Statewide Classified Networks
Most states have newspaper associations, and most of those associations offer distribution of classified advertising in all of their member publications for a nominal fee. All states with this service offer in-column line ads; most also offer two-column by two-inch displays ads; and some even offer two-column by four-inch display ads. You can tell your sellers that you canvased the state for about the cost of one metro print ad. The rep from your home state can place ads in any of the other state association networks as well.
The major drawback to this product is not knowing where that ad will appear in those publications. When you deal individually with publications, you can request specific sections or classified categories. While many network papers might go to the work of putting your ad in the appropriate column, your ad might also end up in a grouped statewide section with erectile dysfunction and “make thousands working from home” ads.
Also, if you skip an online distribution service for press release submission and want to focus on media within a particular state, many of these state networks offer press release distribution not only to their print media members but also to the broadcast news media members (for an extra fee).
All media is adapting to technological advancements and changing audience habits, but the newspaper industry seems to have the toughest road to relevance. An observant eye will help us as advertisers take advantage of the deals and restrictions that stem from this newspaper landscape to best serve our customers.
My first published piece of writing that I can remember came in my dad’s weekly column in the Queen Anne’s County Record Observer, now part of an 18-publication media group. Dad kindly and generously ran two or three of my didactic pieces. The quality of the writing proves less embarrassing than the clichéd content. It’s been years since I perused those, but I have little doubt the paragraphs proved that they poured from an unrehabilitated fundamentalist—an extremest regurgitating talking points between Bible verses.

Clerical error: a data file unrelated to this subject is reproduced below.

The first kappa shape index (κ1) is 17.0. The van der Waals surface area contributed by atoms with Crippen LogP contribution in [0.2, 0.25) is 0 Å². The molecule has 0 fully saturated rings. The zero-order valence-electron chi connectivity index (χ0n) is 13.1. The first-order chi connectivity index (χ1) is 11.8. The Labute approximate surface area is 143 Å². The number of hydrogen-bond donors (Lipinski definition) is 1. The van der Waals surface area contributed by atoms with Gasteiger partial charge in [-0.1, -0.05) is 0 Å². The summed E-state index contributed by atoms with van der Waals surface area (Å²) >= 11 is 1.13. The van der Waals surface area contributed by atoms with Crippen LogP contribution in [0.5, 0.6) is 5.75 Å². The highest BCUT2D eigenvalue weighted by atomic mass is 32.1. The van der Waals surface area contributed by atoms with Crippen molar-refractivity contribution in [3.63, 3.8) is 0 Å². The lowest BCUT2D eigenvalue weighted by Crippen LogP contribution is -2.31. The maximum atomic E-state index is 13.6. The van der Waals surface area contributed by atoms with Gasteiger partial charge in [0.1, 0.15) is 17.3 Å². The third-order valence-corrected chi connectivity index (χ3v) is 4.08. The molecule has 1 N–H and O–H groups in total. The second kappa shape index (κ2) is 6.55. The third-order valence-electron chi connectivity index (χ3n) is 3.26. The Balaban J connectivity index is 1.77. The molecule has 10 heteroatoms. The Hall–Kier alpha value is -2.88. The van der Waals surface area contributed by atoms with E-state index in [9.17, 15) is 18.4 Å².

Every year or so, I reread parts of the book I wrote a decade ago and feel similar embarrassment at some of the things I stated or asked—even though written with prayer and intention for God’s use. While part of me wants people to know I wrote a book, a large part of me hopes they never read it. In fact, I’ve got three free copies sitting on my desk awaiting shipment to Facebook connections; and what’s been keeping me from shipping them are those sections that no longer ring true inside of me.
That old ignorance is why I don’t plan on writing another faith-premised book in my lifetime. I hope I will constantly be growing, constantly seeing Christ’s heart more clearly. I hope that, even next year, I look back with gratitude at the ignorance shed from my August 2, 2012, self.
[footer]Stock image purchased from iStockPhoto.com (cropped and selectively blurred)[/footer]